According to defendant's sworn Statement of Facts submitted as part of his plea agreement, defendant is a native and citizen of El Salvador with no valid claim to United States citizenship or lawful status in the United States. On or about August 5, 2005, defendant was convicted in California of second degree robbery, in violation of California Penal Code § 211. Following a two-year sentence for committing the robbery, defendant was removed from the United States to El Salvador.

         Following his removal from the United States, defendant again illegally reentered the United States. On this occasion, defendant was found in Herndon, Virginia and pled guilty to an indictment charging him with illegally reentering this country subsequent to an aggravated felony conviction, in violation of 8 U.S.C. §§ 1326(a) & (b)(2). Defendant was sentenced to a prison term of one year and a day. After serving this sentence, defendant again was removed to El Salvador on March 30, 2011.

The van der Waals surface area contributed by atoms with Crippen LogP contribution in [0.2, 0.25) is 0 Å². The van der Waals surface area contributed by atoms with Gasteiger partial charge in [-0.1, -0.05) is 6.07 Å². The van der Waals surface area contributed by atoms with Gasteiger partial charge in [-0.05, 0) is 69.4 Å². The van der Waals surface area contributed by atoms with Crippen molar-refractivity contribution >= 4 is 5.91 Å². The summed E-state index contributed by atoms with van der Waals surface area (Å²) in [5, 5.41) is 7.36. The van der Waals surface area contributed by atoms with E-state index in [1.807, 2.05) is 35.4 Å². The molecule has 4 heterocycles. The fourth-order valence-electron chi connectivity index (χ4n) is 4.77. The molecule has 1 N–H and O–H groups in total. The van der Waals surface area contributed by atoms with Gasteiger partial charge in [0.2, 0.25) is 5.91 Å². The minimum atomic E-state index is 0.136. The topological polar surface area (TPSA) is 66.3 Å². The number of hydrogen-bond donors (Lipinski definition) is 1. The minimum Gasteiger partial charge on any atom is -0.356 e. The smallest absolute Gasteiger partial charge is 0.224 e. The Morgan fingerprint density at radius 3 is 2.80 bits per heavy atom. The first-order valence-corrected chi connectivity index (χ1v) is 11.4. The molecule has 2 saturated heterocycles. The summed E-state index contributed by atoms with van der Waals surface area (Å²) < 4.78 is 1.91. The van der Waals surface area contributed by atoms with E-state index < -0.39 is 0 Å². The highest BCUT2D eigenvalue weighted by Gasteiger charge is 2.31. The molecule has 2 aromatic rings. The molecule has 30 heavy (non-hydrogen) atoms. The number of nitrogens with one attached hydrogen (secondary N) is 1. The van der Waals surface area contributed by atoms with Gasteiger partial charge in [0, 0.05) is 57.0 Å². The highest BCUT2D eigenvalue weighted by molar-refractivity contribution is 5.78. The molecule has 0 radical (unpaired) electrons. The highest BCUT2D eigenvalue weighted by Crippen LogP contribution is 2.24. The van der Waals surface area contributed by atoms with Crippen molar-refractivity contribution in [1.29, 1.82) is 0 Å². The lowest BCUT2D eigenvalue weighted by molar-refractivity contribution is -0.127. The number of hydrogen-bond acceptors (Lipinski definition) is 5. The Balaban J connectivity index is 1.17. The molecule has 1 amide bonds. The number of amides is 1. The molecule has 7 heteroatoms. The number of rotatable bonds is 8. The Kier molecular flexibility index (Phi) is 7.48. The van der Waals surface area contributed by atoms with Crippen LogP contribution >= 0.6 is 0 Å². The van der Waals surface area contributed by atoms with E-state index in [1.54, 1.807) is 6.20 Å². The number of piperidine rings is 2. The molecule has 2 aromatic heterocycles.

After this removal-his second-defendant once again illegally reentered the United States. This time, defendant was arrested in Loudoun County, Virginia for giving false information to law enforcement, in violation of Virginia Code § 19.2-82.1. On October 23, 2014, defendant pled guilty to and was convicted of that offense, and defendant was subsequently transferred to federal immigration authorities on October 27, 2014. Defendant was charged a second time of illegally reentering this country subsequent to an aggravated felony conviction, in violation of 8 U.S.C. §§ 1326(a) & (b)(2). On January 15, 2015, defendant pled guilty to this count and, on April 17, 2015, received a sentence of 30 months' imprisonment and a supervised release term of three years.